Jeremiah: Prophet Of Judgment Followed By Blessing

Part LIII: God's Comforting Promise Of Israel's Final Physical Deliverance

(Jeremiah 30:1-11)


I.                 Introduction

A.    When God's people face hard times, be they trials due to punishment for sin or persecution for the sake of righteousness, the Lord knows they need to be encouraged, so He provides it.

B.     Right after announcing the coming Babylonian Captivity, but before its painful fulfillment, the Lord had Jeremiah predict His comforting promises of Israel's FINAL physical deliverance in Jeremiah 30:1-11.

C.     We view this passage for insight and edification in our own lives (as follows):

II.              God's Comforting Promise Of Israel's Final Physical Deliverance, Jeremiah 30:1-11.

A.    At Jeremiah 30:1-3, God directed Jeremiah to record in a book His promises of restoring His people to His blessing after their imminent Babylonian Captivity, Bible Know. Com., O. T., p. 1167.  If we recall that Old Testament saints believed the Messianic Kingdom would arrive soon after the Babylonian Captivity, we note that these promises deal with the final physical deliverance God provides for His Hebrew people, Ibid.

B.     Accordingly, Jeremiah 30:4-7 did not predict the sufferings of Judah's imminent fall to Babylon, for in verse 4, God addressed both the Northern Kingdom of Israel as well as the Southern Kingdom of Judah, and Israel had already gone into captivity beyond the time of intense suffering predicted in Jeremiah 30:5-7.  Rather, Bible scholars believe that Jeremiah 30:4-7 predicts the future Great Tribulation Period, "the time of Jacob's trouble" (Jeremiah 30:7b KJV) when the Hebrews would face their final great suffering before the Kingdom:

1.      The time would occur when the Hebrew people would experience a cry of panic, terror and the utter, complete lack of peace, Jeremiah 30:4-5.  Obviously, such a time would be one of great trouble!

2.      At that time, it would seem like even men had gone into labor where only women go into labor to bear children, a time when men would suffer trauma much like women do in intense labor, Jeremiah 30:6.

3.      Alas, that era, that "day" of the Lord, would be so great, a time of distress for the Hebrew descendants of Jacob, but even then the Lord would deliver His people from their distress, Jer. 30:7.  This deliverance occurs at the end of the Great Tribulation Period with Christ's Second Coming, cf. Zechariah 14:1-5.

C.     God's physical deliverance of the Hebrew people is then described in Jeremiah 30:8-11 (as follows):

1.      In that "day of the Lord" era, God would finally and forever break the yoke of Gentile domination over the Hebrew people from off of their neck, bursting their bonds from servitude to the Gentiles when foreigners would never again make the Hebrew people their servants, Jeremiah 30:8.

2.      Rather, the Hebrews will believe in Christ, and they will serve the Lord their God and be led by "David" their king whom God will raise up for them, Jeremiah 30:9.  Some scholars understand this "David" to be the literally resurrected Old Testament king David, but most hold it to mean the Messiah, Jesus Christ, the ideal son of David.  It is true that Old Testament king David will be raised at the start of the Millennial Kingdom along with all Old Testament saints (cf. Daniel 12:13), but since Christ gets David's throne (Luke 1:32) and He has yet to sit enthroned on David's earthly throne, the reference to "David" here means Christ just like Jesus' reference to Elijah in Matthew 17:10-12 meant John the Baptizer, Matthew 17:13.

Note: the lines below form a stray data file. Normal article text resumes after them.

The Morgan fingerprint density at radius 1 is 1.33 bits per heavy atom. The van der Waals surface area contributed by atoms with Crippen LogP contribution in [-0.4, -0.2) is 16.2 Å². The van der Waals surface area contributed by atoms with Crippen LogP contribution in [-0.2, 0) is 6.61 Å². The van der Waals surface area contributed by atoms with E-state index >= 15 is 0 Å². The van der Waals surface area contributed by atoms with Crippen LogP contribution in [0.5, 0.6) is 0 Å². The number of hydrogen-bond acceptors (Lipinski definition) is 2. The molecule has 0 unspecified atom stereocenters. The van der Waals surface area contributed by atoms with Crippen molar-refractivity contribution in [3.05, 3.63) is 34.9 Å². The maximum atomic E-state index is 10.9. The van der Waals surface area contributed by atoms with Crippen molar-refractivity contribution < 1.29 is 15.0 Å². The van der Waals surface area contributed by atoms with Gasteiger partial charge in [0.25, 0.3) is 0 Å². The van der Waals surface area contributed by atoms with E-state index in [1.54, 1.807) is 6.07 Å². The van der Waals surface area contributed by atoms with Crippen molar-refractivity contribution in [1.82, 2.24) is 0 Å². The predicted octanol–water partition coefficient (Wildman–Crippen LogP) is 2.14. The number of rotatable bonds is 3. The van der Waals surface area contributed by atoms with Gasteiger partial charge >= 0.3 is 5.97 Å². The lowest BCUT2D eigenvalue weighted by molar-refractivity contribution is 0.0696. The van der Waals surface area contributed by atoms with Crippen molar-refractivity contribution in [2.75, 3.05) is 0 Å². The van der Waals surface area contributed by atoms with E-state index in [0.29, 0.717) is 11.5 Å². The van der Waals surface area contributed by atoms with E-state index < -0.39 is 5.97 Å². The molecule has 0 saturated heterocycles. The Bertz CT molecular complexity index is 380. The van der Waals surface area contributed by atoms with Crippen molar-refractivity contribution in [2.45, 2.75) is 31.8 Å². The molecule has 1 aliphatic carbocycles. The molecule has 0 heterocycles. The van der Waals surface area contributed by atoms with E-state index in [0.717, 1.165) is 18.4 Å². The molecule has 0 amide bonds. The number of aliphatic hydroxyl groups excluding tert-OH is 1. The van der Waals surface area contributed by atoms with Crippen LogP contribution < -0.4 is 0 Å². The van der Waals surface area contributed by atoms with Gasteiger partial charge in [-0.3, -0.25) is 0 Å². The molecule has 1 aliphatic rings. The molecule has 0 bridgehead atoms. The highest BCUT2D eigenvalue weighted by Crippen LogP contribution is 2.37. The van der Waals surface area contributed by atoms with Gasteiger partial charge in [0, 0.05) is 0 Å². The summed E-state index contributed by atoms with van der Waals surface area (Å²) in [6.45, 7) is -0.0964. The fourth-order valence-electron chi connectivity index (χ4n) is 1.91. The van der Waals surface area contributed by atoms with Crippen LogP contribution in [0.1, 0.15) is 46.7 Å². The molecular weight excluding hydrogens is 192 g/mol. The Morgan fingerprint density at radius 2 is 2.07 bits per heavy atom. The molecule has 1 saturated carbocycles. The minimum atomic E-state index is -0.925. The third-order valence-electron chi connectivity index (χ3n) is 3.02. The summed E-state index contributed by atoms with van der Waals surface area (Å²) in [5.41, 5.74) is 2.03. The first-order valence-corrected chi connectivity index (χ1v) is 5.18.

3.      Accordingly, the descendants of Jacob, God's servant, be they from the Northern Kingdom of Israel or the Southern Kingdom of Judah, were not to be dismayed, for God would save them from faraway lands and their offspring from the land of captivity, Jeremiah 30:10a.

4.      The people of Jacob will return and experience quiet and ease, with no one making them afraid, v. 10b.

5.      God's supportive presence would be with His people as the cause for this future bliss, and He would make an end to all of the nations among whom He had scattered them, but He would not make a full end of the Hebrew people since it had been God's plan all along to discipline them in just measure for their apostasy only to to restore them once they truly repented and believed in Him, Jeremiah 30:11.


Lesson: Looking beyond the Babylonian Captivity to the future sufferings of the Jews that would culminate in the Great Tribulation Period, God promised to deliver them from intense suffering as they turned to Him.  At that final time, God would make a complete end of all of their Gentile foes and nurture His chosen people in great blessing.


Application: If God promises to give lasting, blissful deliverance to His Hebrew people when they finally fully turn to Him, may we take hope that God has a blissful end for us regarding the trials we face IF we turn to Him today!